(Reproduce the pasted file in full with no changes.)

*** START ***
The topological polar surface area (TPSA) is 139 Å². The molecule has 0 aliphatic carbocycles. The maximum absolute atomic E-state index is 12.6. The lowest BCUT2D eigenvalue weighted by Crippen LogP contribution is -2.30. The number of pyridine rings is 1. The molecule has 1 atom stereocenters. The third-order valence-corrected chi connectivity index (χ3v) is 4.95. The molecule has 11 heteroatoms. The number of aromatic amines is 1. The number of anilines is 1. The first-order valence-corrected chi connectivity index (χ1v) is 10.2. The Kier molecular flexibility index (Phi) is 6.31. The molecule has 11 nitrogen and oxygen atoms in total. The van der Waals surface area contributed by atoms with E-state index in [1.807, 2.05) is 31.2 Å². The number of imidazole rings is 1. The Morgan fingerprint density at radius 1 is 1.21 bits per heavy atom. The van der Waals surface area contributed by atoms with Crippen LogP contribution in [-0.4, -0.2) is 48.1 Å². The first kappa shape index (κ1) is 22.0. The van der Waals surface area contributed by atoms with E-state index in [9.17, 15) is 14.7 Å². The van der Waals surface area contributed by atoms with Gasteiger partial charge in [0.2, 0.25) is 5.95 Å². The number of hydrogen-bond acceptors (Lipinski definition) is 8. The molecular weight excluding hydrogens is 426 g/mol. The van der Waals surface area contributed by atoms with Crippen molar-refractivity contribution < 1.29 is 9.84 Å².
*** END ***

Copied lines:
The topological polar surface area (TPSA) is 139 Å². The molecule has 0 aliphatic carbocycles. The maximum absolute atomic E-state index is 12.6. The lowest BCUT2D eigenvalue weighted by Crippen LogP contribution is -2.30. The number of pyridine rings is 1. The molecule has 1 atom stereocenters. The third-order valence-corrected chi connectivity index (χ3v) is 4.95. The molecule has 11 heteroatoms. The number of aromatic amines is 1. The number of anilines is 1. The first-order valence-corrected chi connectivity index (χ1v) is 10.2. The Kier molecular flexibility index (Phi) is 6.31. The molecule has 11 nitrogen and oxygen atoms in total. The van der Waals surface area contributed by atoms with E-state index in [1.807, 2.05) is 31.2 Å². The number of imidazole rings is 1. The Morgan fingerprint density at radius 1 is 1.21 bits per heavy atom. The van der Waals surface area contributed by atoms with Crippen LogP contribution in [-0.4, -0.2) is 48.1 Å². The first kappa shape index (κ1) is 22.0. The van der Waals surface area contributed by atoms with E-state index in [9.17, 15) is 14.7 Å². The van der Waals surface area contributed by atoms with Gasteiger partial charge in [0.2, 0.25) is 5.95 Å². The number of hydrogen-bond acceptors (Lipinski definition) is 8. The molecular weight excluding hydrogens is 426 g/mol. The van der Waals surface area contributed by atoms with Crippen molar-refractivity contribution < 1.29 is 9.84 Å².